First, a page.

This is what keeps us going

I am embarrassed and feel so bad that I haven’t updated the website or written a blog in over two years. It is certainly NOT because nothing has been happening with our “One Child” kids in Swaziland. It is because it has been a hard adjustment being back in the States and not having the daily contact with Thoko Khumalo When I lived there we would talk almost everyday to plan, discuss issues, keep each other’s spirits up and to remind each other why we have been called to help “One Child at a Time (and/or) One Heart at a Time. I also felt that writing a blog wouldn’t be as meaningful since I didn’t live in Swaziland anymore. However, I go back each year to keep up the relationship with each of our kids, families, Thoko and our other volunteers (Thini and Sibongile). In addition, Thoko and I talk on the phone at least once a month. We talk about each one of our kids, their successes and challenges, and we discuss exactly how the funds have been spent for the previous month and what to expect for the next month. Thoko and I also send text messages back and forth in between our calls. We always have words of love, faith and hope for each other and our kids. Over the next couple of months I am going to work on updating our website and writing more blogs to share more of the incredible stories of our kids.

Through this ministry we have seen lives change in ways that is nothing short of a miracle. Other changes may not be so dramatic but have still been life changing for the kids, their family members, Thoko, Thini, Sibongile, the One Child board and I. Sharing these joys with others makes me happy and reminds me that I do have a purpose in life. I’ve also come to realize that not sharing these stories is like keeping the light under my bed, and that is not what Christ has called us to do. I was given the incredible opportunity to share the life and love of some pretty incredible people both young and old. I can’t let all that I learned through my experiences and all that One Child at a Time, One Heart at a Time is doing stay locked up in my heart and mind. So the following update on one of our precious kids is hopefully, the first of many more to come.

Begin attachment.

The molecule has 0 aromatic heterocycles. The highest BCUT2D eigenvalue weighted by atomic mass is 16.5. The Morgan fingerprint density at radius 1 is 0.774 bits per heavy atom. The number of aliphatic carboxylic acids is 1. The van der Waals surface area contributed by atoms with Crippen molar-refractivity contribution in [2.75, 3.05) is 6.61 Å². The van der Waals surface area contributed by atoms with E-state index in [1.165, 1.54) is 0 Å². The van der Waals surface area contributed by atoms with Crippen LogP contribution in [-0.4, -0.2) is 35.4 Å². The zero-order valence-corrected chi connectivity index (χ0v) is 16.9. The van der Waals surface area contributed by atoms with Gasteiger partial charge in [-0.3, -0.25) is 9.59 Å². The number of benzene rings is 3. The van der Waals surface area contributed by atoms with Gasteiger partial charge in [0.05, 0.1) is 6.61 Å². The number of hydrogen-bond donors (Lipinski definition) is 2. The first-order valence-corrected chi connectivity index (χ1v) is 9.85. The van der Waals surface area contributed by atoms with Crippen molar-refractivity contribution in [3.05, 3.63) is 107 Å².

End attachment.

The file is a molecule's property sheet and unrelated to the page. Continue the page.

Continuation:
Nonjabulo is a young girl that a fellow board member, Deb, and I first met in September, 2009. She was 7 months old at the time and very, very sick. One night, I was leading a board meeting of one of the projects in Swaziland that I helped the Methodist Church of Southern Africa in Swaziland get started. It focuses on OVC elementary school age children assisting them with medical care, school fees and school uniforms. As the meeting was coming to an end, Thini asked if we would pray for her 7 month old granddaughter who was very sick with TB and reactions to the ARVs they had started her on. Normally, they don’t put a person, especially a young child, on both TB medication and ARVs together at the same time because they can make the person very sick. But this baby was so sick they had no choice. We were all so incredibly amazed and shocked that this dedicated, Christian woman who was working tirelessly for sick kids in other families and communities had not shared her granddaughter’s health issues. You can be sure that Deb and I made it a point to go over and meet this baby girl the next day.

Nonjabulo and I when we first met in 2009.  A few weeks after this I rushed her and her mom to the emergency room.  She was admitted, but the hospital was out of the antibiotic that would help her, so I walked to a pharmacy about 2 blocks away and for about $2.00 I was able to buy it and take it back to the hospital.  A few weeks later the hospital ran out of oxygen and we didn't think she would live through the night.  Several of us gathered around her, laying hands on her while we prayed and the next day she when we returned she had already started to improve.

Nonjabulo and I when we first met in 2009. A few weeks after this I rushed her and her mom to the emergency room. She was admitted, but the hospital was out of the antibiotic that would help her, so I walked to a pharmacy about 2 blocks away and for about $2.00 I was able to buy it and take it back to the hospital. A few weeks later the hospital ran out of oxygen and we didn’t think she would live through the night. Several of us gathered around her, laying hands on her while we prayed and the next day she when we returned she had already started to improve.

Since 2009 we have continued to pay for her medical expenses including transportation to come to the hospital to her ARVs. We also supplied her with powdered milk and a fortified porridge to eat every day so she could build up her immune system and take her ARVs. It hasn’t always been a smooth road. There were a few set backs. However, I am so happy to share with you that in January, 2015, Nonjabulo started the 1st grade!

Nonjabulo in her school uniform on her way to school!  If this little girl isn't a miracle, I'm not sure what would be!  Isn't she just adorable?

Nonjabulo in her school uniform on her way to school! If this little girl isn’t a miracle, I’m not sure what would be! Isn’t she just adorable?